On Wednesday's Glenn Beck Program, Stu laid out Glenn's theory for where the economy was headed in 2015. A lot of people are excited about declining gas prices, but is there something concerning happening below the surface?
Below is a transcript of this segment
Stu: So, here’s where I attempt to lay out what Glenn was hoping to lay out before he…well, he was laid out. Today, the economy, what can we expect going into 2015? There’s a lot of speculation about how America’s economy is set to perform this year. You’re hearing a lot of optimism about the supposed coming growth boom, and then they’re right. Are they? Is it a lot of wishful thinking?
Well, it’s true that America is inching very slowly forward at the moment. It won’t matter much if the rest of the globe tanks, as many were predicting is going to happen. We have to look ahead. We’ve got to look ahead at what’s to come.
Let’s look back first though to 2008 when the economy came crashing down. What was the root cause? Remember this fancy word? Oh, I missed all the constant conversation about derivatives, didn’t you? Mainly in the form of subprime mortgage loans. The economy was seemingly fine before that hit. Lots of people were getting rich. There were jobs, but there were warning signs—too much borrowing from people who couldn’t afford it.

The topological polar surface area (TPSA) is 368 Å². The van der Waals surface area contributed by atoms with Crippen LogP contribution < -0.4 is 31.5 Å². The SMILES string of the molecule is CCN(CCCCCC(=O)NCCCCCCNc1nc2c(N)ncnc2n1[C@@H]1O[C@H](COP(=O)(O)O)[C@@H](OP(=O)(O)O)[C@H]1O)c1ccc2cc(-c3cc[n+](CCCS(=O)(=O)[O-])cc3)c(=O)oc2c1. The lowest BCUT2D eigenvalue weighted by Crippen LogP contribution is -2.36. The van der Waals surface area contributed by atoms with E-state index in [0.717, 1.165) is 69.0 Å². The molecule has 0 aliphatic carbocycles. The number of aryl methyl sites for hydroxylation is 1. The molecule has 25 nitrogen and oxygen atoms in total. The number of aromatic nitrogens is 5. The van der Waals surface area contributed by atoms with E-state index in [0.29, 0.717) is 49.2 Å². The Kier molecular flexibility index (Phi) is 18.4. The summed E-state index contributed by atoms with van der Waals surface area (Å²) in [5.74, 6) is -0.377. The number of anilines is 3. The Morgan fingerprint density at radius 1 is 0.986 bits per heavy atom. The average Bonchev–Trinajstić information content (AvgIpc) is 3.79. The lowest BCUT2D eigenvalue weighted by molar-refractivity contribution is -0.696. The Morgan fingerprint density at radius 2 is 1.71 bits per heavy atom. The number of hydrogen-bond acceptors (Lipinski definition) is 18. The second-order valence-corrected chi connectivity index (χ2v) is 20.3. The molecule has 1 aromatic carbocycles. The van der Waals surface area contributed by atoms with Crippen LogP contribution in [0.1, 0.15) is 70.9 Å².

Politicians didn’t care because they could use that to say Americans were owning homes for the first time. Look how successful we are in Washington. Seven years later, here we go again. Derivatives are back in the news. After the billions in bailouts, all the regulations, banks were supposed to increase transparency and reduce risk. They’ve done the exact opposite.
The top four banks are now holding $217 trillion in derivatives. That’s 93% of the total 233.9 trillion in derivatives held by all banks. In 2008, the number of all derivatives for all banks in the entire country was under $200 trillion. What possible incentive could banks have for taking on more risk?
One reason is because the bigger they get, the more important they get, and the more important they get, the more likely politicians will declare them too big to fail, and then they get all those fancy bailouts. Remember TARP, abandon the free market principles to save the free market system? Citibank seems to have taken this strategy to heart. They’ve gone from $1 trillion in derivatives to 70 trillion, surpassing J.P. Morgan as the top holder.
Pretty risky…or is it? Because jammed in the CRomnibus bill at the last minute was a measure that ensured the big banks would once again receive bailouts, putting taxpayers on the hook for their risky banking adventures again. Guess who helped craft this legislation…Citibank. So, that’s the first thing to watch. I mean, look at this graphic. On the left you see the Citibank ideas. This is what we think the bill should look like, and on the right you see what the bill actually looked like.